since China doesn't have one...
Score one for Tony Blair:
The Commonwealth has admitted Rwanda as its 54th member.The benefits of Commonwealth membership for Rwanda are obvious: increased legitimacy, possible economic opportunities, and one more way to tell France to go suck an egg.
The African country was admitted at the Commonwealth Heads of Government Meeting in Trinidad and Tobago, a statement from the group said.
(Although interestingly, what was the first thing Rwanda did after finding out the Commonwealth wanted them? They restored diplomatic ties with France. Mmm-hmm.)
What I can't figure out is how this benefits the Commonwealth. What do they gain by admitting yet another country that does not allow its citizens basic political freedoms? There's an argument that Commonwealth membership might better position its members to pressure Rwanda over things like, oh, say, allowing opposition presidential candidates into the country to campaign for next year's elections, establishing free speech and press freedom, stopping the theft of Congolese mineral wealth, or ceasing the funding of armed groups that wreak chaos in the Kivus. (Or to explain to the RPF in very clear terms that no one still believes that opposition to the RPF equates to support for the genocidaires.)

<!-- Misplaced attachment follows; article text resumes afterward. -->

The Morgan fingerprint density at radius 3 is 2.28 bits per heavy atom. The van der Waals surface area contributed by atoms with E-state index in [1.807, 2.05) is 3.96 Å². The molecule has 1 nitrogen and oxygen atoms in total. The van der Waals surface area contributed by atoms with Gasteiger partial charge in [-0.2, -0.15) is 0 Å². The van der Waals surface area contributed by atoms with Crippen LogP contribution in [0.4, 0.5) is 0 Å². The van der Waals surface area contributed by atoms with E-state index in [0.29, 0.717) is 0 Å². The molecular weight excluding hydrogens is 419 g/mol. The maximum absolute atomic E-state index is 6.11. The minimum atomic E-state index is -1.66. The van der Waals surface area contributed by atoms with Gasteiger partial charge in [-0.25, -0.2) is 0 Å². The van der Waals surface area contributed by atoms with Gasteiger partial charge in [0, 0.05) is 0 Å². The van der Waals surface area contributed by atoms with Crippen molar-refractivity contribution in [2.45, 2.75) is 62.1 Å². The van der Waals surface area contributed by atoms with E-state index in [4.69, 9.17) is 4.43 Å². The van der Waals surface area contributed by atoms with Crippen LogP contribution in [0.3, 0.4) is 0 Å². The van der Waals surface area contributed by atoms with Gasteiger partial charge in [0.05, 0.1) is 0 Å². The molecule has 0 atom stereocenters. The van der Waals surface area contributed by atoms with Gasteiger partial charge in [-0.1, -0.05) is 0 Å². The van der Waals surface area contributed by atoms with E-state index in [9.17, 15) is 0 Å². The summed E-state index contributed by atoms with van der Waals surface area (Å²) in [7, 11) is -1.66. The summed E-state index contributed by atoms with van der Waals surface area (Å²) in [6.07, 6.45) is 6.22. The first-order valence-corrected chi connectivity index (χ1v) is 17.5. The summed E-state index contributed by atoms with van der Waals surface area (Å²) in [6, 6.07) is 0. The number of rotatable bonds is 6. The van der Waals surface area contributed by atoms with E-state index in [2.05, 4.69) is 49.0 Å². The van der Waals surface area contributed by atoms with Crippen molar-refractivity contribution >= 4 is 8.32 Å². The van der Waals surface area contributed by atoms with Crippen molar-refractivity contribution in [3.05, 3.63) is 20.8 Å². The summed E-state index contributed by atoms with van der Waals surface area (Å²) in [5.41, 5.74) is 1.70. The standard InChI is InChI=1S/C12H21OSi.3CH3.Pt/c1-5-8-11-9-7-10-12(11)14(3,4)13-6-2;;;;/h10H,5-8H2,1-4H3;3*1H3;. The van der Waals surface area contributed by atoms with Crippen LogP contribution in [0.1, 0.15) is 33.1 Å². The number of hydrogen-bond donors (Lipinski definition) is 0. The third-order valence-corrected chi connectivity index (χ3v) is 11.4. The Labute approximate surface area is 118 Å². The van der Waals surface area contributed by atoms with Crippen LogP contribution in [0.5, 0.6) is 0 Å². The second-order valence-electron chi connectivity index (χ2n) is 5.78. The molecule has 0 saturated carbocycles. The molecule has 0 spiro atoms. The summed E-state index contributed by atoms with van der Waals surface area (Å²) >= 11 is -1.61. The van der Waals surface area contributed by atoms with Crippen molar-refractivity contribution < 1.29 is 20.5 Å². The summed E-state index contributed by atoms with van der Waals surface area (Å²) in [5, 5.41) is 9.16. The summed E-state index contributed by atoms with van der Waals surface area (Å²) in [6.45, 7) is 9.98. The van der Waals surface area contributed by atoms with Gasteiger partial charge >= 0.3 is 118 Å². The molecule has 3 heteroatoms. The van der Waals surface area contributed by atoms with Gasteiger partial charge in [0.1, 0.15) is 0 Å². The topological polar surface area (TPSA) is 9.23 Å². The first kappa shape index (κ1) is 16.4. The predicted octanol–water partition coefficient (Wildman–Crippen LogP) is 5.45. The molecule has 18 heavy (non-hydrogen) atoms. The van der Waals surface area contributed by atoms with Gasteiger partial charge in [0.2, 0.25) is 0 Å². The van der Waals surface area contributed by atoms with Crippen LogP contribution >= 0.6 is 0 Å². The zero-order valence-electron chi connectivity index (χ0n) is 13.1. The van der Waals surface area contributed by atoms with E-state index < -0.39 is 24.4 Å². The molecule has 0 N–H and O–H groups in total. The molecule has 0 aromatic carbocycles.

But that argument rings hollow when we consider how ineffective other Commonwealth efforts to pressure member states into behaving have been. (Zimbabwe, anyone?) Somehow I don't think much of anything will change with Rwanda's entry into the Commonwealth.